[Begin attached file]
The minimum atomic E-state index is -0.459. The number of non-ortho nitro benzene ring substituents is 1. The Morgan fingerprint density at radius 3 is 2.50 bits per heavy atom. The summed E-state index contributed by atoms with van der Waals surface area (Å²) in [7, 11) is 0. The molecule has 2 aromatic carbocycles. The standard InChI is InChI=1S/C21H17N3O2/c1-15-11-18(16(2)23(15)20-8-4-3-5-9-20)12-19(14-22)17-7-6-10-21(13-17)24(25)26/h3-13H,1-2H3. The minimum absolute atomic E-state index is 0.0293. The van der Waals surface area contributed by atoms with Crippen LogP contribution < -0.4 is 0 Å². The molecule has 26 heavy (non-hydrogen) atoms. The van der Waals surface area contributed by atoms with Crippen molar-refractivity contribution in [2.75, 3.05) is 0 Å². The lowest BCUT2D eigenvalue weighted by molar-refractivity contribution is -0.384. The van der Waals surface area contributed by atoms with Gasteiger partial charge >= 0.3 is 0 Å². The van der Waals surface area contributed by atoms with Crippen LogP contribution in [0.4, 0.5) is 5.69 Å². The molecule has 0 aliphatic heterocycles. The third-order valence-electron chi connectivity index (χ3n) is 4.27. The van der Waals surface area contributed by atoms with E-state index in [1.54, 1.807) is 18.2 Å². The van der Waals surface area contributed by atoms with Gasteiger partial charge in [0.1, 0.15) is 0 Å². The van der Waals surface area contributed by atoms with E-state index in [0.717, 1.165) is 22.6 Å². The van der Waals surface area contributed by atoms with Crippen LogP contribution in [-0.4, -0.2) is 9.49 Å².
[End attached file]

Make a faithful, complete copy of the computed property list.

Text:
The minimum atomic E-state index is -0.459. The number of non-ortho nitro benzene ring substituents is 1. The Morgan fingerprint density at radius 3 is 2.50 bits per heavy atom. The summed E-state index contributed by atoms with van der Waals surface area (Å²) in [7, 11) is 0. The molecule has 2 aromatic carbocycles. The standard InChI is InChI=1S/C21H17N3O2/c1-15-11-18(16(2)23(15)20-8-4-3-5-9-20)12-19(14-22)17-7-6-10-21(13-17)24(25)26/h3-13H,1-2H3. The minimum absolute atomic E-state index is 0.0293. The van der Waals surface area contributed by atoms with Crippen LogP contribution < -0.4 is 0 Å². The molecule has 26 heavy (non-hydrogen) atoms. The van der Waals surface area contributed by atoms with Crippen molar-refractivity contribution in [2.75, 3.05) is 0 Å². The lowest BCUT2D eigenvalue weighted by molar-refractivity contribution is -0.384. The van der Waals surface area contributed by atoms with Gasteiger partial charge >= 0.3 is 0 Å². The van der Waals surface area contributed by atoms with Crippen LogP contribution in [0.4, 0.5) is 5.69 Å². The molecule has 0 aliphatic heterocycles. The third-order valence-electron chi connectivity index (χ3n) is 4.27. The van der Waals surface area contributed by atoms with E-state index in [1.54, 1.807) is 18.2 Å². The van der Waals surface area contributed by atoms with Gasteiger partial charge in [0.1, 0.15) is 0 Å². The van der Waals surface area contributed by atoms with E-state index in [0.717, 1.165) is 22.6 Å². The van der Waals surface area contributed by atoms with Crippen LogP contribution in [-0.4, -0.2) is 9.49 Å².